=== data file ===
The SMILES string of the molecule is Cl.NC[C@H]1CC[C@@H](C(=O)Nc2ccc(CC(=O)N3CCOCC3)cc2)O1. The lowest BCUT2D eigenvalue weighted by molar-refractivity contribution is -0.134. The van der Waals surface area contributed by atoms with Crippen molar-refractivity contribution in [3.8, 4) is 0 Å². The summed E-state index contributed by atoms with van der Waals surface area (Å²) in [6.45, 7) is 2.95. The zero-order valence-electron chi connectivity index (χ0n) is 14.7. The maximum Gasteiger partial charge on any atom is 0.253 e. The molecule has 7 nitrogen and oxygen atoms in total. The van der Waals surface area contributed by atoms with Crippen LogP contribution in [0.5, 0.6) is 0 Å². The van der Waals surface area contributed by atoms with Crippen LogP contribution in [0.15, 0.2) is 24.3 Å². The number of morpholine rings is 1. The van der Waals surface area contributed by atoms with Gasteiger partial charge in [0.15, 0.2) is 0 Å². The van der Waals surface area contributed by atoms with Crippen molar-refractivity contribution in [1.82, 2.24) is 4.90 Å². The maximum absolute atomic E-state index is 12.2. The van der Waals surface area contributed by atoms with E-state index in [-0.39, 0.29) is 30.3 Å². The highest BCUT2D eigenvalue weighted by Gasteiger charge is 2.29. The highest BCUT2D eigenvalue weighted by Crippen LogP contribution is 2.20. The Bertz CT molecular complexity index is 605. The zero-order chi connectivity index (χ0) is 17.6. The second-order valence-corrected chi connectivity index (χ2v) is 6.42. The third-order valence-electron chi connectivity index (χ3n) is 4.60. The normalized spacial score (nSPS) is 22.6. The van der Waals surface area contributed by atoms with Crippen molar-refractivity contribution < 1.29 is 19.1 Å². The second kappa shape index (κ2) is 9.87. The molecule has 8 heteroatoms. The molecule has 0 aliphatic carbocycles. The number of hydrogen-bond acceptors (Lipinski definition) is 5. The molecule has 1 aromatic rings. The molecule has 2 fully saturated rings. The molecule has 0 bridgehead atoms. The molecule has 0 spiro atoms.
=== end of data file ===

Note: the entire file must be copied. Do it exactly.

The SMILES string of the molecule is Cl.NC[C@H]1CC[C@@H](C(=O)Nc2ccc(CC(=O)N3CCOCC3)cc2)O1. The lowest BCUT2D eigenvalue weighted by molar-refractivity contribution is -0.134. The van der Waals surface area contributed by atoms with Crippen molar-refractivity contribution in [3.8, 4) is 0 Å². The summed E-state index contributed by atoms with van der Waals surface area (Å²) in [6.45, 7) is 2.95. The zero-order valence-electron chi connectivity index (χ0n) is 14.7. The maximum Gasteiger partial charge on any atom is 0.253 e. The molecule has 7 nitrogen and oxygen atoms in total. The van der Waals surface area contributed by atoms with Crippen LogP contribution in [0.5, 0.6) is 0 Å². The van der Waals surface area contributed by atoms with Crippen LogP contribution in [0.15, 0.2) is 24.3 Å². The number of morpholine rings is 1. The van der Waals surface area contributed by atoms with Gasteiger partial charge in [0.15, 0.2) is 0 Å². The van der Waals surface area contributed by atoms with Crippen molar-refractivity contribution in [1.82, 2.24) is 4.90 Å². The maximum absolute atomic E-state index is 12.2. The van der Waals surface area contributed by atoms with E-state index in [-0.39, 0.29) is 30.3 Å². The highest BCUT2D eigenvalue weighted by Gasteiger charge is 2.29. The highest BCUT2D eigenvalue weighted by Crippen LogP contribution is 2.20. The Bertz CT molecular complexity index is 605. The zero-order chi connectivity index (χ0) is 17.6. The second-order valence-corrected chi connectivity index (χ2v) is 6.42. The third-order valence-electron chi connectivity index (χ3n) is 4.60. The normalized spacial score (nSPS) is 22.6. The van der Waals surface area contributed by atoms with Crippen molar-refractivity contribution < 1.29 is 19.1 Å². The second kappa shape index (κ2) is 9.87. The molecule has 8 heteroatoms. The molecule has 0 aliphatic carbocycles. The number of hydrogen-bond acceptors (Lipinski definition) is 5. The molecule has 1 aromatic rings. The molecule has 2 fully saturated rings. The molecule has 0 bridgehead atoms. The molecule has 0 spiro atoms.